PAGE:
Odd-even to help reveal most polluted areas in the Capital

  • Mallica Joshi, Hindustan Times, New Delhi
  • Updated: Dec 29, 2015 18:11 IST
The Delhi Pollution Control Committee monitors air quality at six stations. Of these Anand Vihar has consistently diplayed maximum concentration of pollutants. (Ravi Choudhary/HT File photo)

The odd-even formula will also help reveal the most polluted parts of the city.

The Delhi government’s environment department will monitor the air quality at 200 spots in the city, starting January 1, to get a better idea of the pollution levels in the city and the reduction, if any, seen after the odd-even formula is implemented.

The department is in the process of procuring five mobile pollution testing kits to monitor air quality at different locations. The plan was in place for a long time but got the odd-even formula push as the department wanted to have the kits by the end of the year to be able to monitor the air quality before, during and after the 15-day restrictions on vehicles are in place.

“More samples will be picked up using these portable kits. It takes 6 minutes to take the air quality reading of a particular place. More sampling will be made possible to get a proper assessment of the before and after figure for pollution,” said a senior government official.

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The Delhi Pollution Control Committee currently monitors air quality at six stations —Anand Vihar, Mandir Marg, RK Puram, Punjabi Bagh, Civil Lines and IGI Airport. Of these, Anand Vihar is the most polluted. The new portable kits will help increase the ambit of monitoring. One kit costs in the range of `12 lakh-`15 lakh.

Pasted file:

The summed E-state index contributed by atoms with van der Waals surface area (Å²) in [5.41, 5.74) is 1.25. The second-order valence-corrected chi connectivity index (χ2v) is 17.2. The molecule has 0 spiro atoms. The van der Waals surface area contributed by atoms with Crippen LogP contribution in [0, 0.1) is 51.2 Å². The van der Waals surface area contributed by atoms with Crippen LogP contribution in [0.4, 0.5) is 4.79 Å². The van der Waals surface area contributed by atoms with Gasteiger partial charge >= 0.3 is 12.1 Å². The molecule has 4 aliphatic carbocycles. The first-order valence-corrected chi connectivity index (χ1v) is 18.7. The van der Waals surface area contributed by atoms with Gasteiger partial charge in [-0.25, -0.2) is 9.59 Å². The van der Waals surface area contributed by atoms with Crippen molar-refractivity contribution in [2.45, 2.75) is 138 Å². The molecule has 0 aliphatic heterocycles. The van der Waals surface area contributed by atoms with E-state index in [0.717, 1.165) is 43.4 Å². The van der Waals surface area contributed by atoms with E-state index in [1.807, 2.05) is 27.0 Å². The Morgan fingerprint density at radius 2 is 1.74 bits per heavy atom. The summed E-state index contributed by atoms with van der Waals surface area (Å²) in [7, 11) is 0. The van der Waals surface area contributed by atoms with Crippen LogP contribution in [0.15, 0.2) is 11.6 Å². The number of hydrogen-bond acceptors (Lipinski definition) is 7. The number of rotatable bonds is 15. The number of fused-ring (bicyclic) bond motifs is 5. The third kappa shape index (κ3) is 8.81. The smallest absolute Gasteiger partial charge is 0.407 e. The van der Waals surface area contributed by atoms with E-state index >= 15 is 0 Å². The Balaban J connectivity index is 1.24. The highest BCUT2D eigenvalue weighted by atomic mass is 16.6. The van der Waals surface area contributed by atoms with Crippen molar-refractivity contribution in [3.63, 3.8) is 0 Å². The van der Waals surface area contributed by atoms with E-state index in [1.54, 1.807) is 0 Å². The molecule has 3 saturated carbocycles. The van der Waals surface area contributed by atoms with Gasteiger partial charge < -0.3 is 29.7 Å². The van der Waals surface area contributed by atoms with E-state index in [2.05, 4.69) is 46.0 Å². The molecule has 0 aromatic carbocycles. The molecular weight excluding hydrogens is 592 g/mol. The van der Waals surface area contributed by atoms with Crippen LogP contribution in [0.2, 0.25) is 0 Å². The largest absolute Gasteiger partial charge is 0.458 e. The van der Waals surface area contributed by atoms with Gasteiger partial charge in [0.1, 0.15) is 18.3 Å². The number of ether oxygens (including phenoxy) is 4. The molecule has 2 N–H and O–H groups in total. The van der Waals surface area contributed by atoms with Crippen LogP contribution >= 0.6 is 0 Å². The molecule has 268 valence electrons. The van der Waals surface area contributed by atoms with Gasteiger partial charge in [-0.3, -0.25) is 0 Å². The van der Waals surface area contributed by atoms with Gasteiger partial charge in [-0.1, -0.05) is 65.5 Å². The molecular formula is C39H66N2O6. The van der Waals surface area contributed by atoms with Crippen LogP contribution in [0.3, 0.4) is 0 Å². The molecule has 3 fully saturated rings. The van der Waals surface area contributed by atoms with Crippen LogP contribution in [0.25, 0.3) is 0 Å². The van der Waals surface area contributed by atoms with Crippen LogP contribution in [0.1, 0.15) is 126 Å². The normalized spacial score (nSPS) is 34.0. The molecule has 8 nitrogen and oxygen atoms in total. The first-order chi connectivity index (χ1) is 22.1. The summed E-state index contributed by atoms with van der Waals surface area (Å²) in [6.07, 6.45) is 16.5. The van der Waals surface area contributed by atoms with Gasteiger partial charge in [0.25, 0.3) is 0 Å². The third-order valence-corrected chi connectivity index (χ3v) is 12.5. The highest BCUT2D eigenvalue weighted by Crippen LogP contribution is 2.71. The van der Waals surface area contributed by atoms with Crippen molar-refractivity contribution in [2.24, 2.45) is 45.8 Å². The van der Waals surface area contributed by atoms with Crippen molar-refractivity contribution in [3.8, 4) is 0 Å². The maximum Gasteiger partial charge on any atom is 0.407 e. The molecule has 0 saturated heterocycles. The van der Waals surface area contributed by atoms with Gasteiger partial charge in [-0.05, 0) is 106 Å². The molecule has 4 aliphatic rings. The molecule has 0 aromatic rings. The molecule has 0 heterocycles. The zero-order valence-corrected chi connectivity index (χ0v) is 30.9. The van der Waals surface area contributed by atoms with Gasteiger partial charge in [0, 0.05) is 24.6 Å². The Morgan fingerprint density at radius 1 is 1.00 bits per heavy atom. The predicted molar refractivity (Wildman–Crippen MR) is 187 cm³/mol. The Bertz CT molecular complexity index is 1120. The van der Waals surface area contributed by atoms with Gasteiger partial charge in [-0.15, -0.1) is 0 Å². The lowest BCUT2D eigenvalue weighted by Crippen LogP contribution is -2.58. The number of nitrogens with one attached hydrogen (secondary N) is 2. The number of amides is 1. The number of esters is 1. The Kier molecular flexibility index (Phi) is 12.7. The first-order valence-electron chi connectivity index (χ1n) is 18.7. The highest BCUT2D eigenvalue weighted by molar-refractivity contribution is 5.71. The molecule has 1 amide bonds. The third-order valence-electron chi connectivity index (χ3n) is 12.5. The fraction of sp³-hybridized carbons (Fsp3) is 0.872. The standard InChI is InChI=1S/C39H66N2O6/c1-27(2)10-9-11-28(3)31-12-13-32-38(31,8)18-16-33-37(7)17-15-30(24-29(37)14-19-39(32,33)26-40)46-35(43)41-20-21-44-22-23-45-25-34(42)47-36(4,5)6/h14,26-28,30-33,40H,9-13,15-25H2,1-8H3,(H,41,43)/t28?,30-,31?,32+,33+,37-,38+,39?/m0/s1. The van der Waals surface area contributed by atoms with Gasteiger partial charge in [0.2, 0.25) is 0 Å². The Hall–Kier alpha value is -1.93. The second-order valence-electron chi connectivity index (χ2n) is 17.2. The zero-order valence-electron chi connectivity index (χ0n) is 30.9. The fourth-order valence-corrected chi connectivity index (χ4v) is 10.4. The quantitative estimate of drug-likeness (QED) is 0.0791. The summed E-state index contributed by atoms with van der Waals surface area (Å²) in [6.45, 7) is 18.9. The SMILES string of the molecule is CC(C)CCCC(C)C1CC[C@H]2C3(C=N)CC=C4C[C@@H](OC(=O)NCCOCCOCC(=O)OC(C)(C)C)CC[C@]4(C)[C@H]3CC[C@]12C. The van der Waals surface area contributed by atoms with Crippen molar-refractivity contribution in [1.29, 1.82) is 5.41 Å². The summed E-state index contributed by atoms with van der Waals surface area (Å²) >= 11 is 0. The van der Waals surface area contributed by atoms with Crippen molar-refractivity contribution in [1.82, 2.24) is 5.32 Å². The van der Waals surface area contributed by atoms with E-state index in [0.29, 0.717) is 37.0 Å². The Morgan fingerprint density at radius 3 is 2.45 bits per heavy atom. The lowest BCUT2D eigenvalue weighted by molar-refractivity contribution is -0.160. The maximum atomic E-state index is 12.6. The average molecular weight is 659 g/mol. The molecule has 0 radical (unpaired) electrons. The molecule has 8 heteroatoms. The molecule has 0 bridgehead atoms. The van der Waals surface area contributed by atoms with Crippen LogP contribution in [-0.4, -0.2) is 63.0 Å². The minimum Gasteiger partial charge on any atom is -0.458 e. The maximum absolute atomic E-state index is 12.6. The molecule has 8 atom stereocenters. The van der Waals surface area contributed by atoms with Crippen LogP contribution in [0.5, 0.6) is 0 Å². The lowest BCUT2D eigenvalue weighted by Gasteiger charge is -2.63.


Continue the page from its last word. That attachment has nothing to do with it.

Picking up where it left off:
Monitoring air quality at several locations will also help clarify if vehicular pollution is indeed among the primary causes of increasing air pollution in the city. A recent study by IIT Kanpur said that vehicular pollutants in winters are the primary pollutants in Delhi’s air and contribute to 60% of pollution during winter months.

If air pollution during the 15-day period falls considerably, it could establish the fact that there is a close link between vehicular emissions and Delhi’s toxic air.

Some studies, presented to the National Green Tribunal, have said that the contribution of vehicular pollution to air pollution is minimal and it is dust and crop stubble burning that is responsible for Delhi’s poor air quality.

The government is also in the process of procuring LED screens so that air quality across the stations can be displayed.

Activists in India have been demanding a system for displaying air quality levels along with warnings.

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